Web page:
Israeli road visibility chipmaker TriEye nabs investments from Porsche, Intel

Company raises $74 million from investors including billionaire Marius Nacht, Samsung Ventures, and Israel’s Discount Capital

Ricky Ben-David is a Times of Israel editor and reporter

Illustration of a Porsche car equipeed with a TriEye SWIR camera. (Dr Ing.h.c.F Porsche AG)
Illustration of a Porsche car equipeed with a TriEye SWIR camera. (Dr Ing.h.c.F Porsche AG)

Israeli startup TriEye, a developer of short-wave-infrared (SWIR) sensing chips that enable drivers to see in adverse weather and at night, has raised a $74 million funding round with investors such as Intel, Porsche, and Samsung, according to a company announcement this week.

The investment was led by London-based firm M&G Investments and United States company Varana Capital, with the participation of Samsung Ventures, Samsung’s investment arm, Israel’s Discount Capital, and follow-on investors Intel Capital, Porsche Ventures, billionaire entrepreneur Marius Nacht (co-founder of cybersecurity giant Check Point), and Israel’s Grove Ventures.

The funding round brings TriEye’s total capital raised to $96 million. The firm raised seed investment of $3 million led by Grove Ventures in November 2017. In 2019, TriEye raised a Series A funding round of $19 million led by Intel Capital, with Nacht, Grove Ventures, and Porsche.

TriEye was founded in 2017 by Avi Bakal, the CEO, Omer Kapach, a VP of R&D, and Prof. Uriel Levy, the chief technology officer, after nearly a decade of advanced nanophotonics research by Levy at the Hebrew University in Jerusalem.

The company developed a high-definition SWIR camera that is smaller in size, has a higher resolution, and costs a fraction of the price of current technologies, TriEye says.

Its product, SEDAR (Spectrum-Enhanced Detection And Ranging), is an imaging and ranging solution for Advanced Driver Assistance Systems (ADAS) and Autonomous Vehicles (AVs) which the company says is “the first complete solution capable of producing both HD image-data and a detailed depth-map in all visibility conditions.”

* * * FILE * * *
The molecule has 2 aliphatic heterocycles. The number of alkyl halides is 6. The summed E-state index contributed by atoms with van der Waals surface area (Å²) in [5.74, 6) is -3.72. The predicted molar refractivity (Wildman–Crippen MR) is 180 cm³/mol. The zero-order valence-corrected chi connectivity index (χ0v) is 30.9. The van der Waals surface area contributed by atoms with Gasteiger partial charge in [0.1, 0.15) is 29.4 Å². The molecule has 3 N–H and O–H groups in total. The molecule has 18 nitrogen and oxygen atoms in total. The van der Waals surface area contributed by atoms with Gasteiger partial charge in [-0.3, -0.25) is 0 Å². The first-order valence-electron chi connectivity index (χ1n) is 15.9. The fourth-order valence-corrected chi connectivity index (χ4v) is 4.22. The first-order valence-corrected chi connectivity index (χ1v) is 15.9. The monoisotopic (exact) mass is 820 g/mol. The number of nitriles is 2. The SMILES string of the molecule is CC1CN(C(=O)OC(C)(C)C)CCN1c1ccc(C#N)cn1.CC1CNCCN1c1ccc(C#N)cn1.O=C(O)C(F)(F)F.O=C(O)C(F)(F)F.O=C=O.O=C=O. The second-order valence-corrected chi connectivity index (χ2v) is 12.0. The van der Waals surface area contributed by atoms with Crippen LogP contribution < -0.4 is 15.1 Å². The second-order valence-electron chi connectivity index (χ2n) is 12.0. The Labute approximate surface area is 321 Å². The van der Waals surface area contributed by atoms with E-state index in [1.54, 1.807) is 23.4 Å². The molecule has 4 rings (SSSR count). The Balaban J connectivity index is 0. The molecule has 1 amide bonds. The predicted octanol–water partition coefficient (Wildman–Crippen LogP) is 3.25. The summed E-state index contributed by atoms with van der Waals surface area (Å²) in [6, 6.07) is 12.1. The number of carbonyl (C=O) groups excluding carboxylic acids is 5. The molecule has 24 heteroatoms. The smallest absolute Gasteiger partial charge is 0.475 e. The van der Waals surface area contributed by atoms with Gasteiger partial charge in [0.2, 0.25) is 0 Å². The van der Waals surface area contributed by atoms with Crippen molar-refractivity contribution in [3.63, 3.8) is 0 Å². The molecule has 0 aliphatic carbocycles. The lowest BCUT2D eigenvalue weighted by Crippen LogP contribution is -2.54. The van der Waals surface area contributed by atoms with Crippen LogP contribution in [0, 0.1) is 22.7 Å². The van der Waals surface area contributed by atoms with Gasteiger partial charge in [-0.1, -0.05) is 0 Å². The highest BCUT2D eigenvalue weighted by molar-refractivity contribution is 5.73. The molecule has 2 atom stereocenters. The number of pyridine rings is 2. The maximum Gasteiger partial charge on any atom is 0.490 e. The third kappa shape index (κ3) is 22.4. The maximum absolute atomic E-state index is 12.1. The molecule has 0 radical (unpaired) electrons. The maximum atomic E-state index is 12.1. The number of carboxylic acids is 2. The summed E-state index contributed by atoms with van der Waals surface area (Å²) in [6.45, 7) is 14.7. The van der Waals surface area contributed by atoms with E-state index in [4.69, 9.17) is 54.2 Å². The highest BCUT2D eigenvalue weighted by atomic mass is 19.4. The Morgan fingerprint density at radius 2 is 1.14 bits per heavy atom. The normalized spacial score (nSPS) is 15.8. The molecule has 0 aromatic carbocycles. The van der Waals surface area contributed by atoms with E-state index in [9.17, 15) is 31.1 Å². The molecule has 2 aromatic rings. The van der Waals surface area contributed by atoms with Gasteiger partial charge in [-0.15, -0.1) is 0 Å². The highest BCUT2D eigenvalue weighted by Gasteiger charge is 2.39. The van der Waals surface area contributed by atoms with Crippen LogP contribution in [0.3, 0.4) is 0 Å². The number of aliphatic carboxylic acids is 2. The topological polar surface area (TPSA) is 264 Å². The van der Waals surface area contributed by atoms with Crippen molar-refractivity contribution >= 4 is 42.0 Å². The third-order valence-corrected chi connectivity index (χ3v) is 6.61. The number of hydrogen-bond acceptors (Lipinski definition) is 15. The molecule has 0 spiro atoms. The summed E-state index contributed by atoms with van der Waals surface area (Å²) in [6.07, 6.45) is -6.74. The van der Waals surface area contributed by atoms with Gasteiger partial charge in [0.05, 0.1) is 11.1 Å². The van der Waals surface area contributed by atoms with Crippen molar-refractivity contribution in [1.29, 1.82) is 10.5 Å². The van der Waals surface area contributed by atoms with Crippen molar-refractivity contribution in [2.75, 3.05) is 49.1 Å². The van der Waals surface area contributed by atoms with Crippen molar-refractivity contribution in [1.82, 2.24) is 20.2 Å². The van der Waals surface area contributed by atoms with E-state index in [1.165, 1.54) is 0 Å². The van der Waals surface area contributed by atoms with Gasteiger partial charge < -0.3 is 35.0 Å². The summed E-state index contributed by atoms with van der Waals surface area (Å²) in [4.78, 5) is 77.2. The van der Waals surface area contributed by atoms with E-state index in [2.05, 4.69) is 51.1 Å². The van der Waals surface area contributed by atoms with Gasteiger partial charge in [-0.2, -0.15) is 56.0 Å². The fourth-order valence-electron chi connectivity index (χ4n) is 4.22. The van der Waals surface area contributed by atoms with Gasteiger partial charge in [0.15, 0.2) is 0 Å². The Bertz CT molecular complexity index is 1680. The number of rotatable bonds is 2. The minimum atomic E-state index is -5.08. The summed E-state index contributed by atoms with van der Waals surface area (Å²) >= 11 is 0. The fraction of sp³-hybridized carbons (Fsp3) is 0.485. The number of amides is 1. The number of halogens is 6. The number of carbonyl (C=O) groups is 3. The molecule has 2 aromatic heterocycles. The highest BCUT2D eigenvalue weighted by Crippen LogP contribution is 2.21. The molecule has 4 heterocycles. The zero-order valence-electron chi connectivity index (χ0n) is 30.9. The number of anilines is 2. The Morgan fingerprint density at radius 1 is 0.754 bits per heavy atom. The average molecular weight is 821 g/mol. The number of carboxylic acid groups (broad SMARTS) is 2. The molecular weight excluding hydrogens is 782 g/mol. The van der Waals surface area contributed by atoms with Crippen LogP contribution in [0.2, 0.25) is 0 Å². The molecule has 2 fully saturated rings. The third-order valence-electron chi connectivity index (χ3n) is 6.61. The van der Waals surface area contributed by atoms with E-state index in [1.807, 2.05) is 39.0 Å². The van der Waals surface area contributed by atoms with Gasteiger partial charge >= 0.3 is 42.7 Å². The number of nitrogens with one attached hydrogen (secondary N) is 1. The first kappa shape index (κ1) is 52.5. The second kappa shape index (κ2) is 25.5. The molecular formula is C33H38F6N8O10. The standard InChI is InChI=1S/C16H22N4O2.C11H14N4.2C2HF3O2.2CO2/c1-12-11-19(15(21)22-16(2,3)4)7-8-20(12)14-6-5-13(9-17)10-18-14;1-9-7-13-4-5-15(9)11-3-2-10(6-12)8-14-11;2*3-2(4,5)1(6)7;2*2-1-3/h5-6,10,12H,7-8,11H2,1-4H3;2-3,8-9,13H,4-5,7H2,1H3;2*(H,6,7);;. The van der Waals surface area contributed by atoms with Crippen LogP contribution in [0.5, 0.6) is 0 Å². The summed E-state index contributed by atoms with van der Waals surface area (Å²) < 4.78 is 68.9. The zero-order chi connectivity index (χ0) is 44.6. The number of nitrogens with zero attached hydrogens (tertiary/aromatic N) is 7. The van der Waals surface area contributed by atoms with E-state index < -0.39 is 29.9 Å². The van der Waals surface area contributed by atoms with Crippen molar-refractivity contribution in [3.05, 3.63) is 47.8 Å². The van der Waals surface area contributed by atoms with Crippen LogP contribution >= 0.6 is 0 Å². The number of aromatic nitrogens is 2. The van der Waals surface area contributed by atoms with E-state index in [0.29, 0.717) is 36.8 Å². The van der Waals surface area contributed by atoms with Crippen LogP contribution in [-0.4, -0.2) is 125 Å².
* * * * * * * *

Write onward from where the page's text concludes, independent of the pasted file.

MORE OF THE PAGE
SEDAR allows ADAS and AV systems to achieve “unprecedented vision capabilities” under common adverse weather and low-light conditions such as fog, dust or night-time,” the company has said.

According to the announcement, TriEye will use the new investment to commercialize the product.

TriEye founders, left to right: Prof. Uriel Levy, the CTO, Avi-Bakal, the CEO, and and Omer Kapach, VP research and development. (David Garb)

“We believe SEDAR will change the automotive perception market as we know it today. And this is just the beginning,” said Bakal. “Thanks to the support of our new and existing investors, TriEye is accelerating its growth as we look to become a critical player in smart, safe, reliable, and cost-effective automated vision systems.”

Patrick Huke, head of Porsche Ventures in Europe and Israel said the organization was “more convinced than ever of TriEye’s unique sensor technology, the exceptional team, and the huge market potential. Our early investment and the partnership between TriEye and Porsche are… example[s] of success for the exciting innovation ecosystem that Israel has to offer, which we will make use of increasingly in the future.”

TriEye already works with manufacturers based in Europe, Asia, and the US, including Porsche, Continental, Japanese auto parts maker DENSO, and US hardware company Trimble.

In addition to the automotive industry, TriEye says it is also working with leading players in other industries such as biometrics, industrial imaging, agriculture, and heavy machinery.

Shoshanna Solomon contributed to this report.

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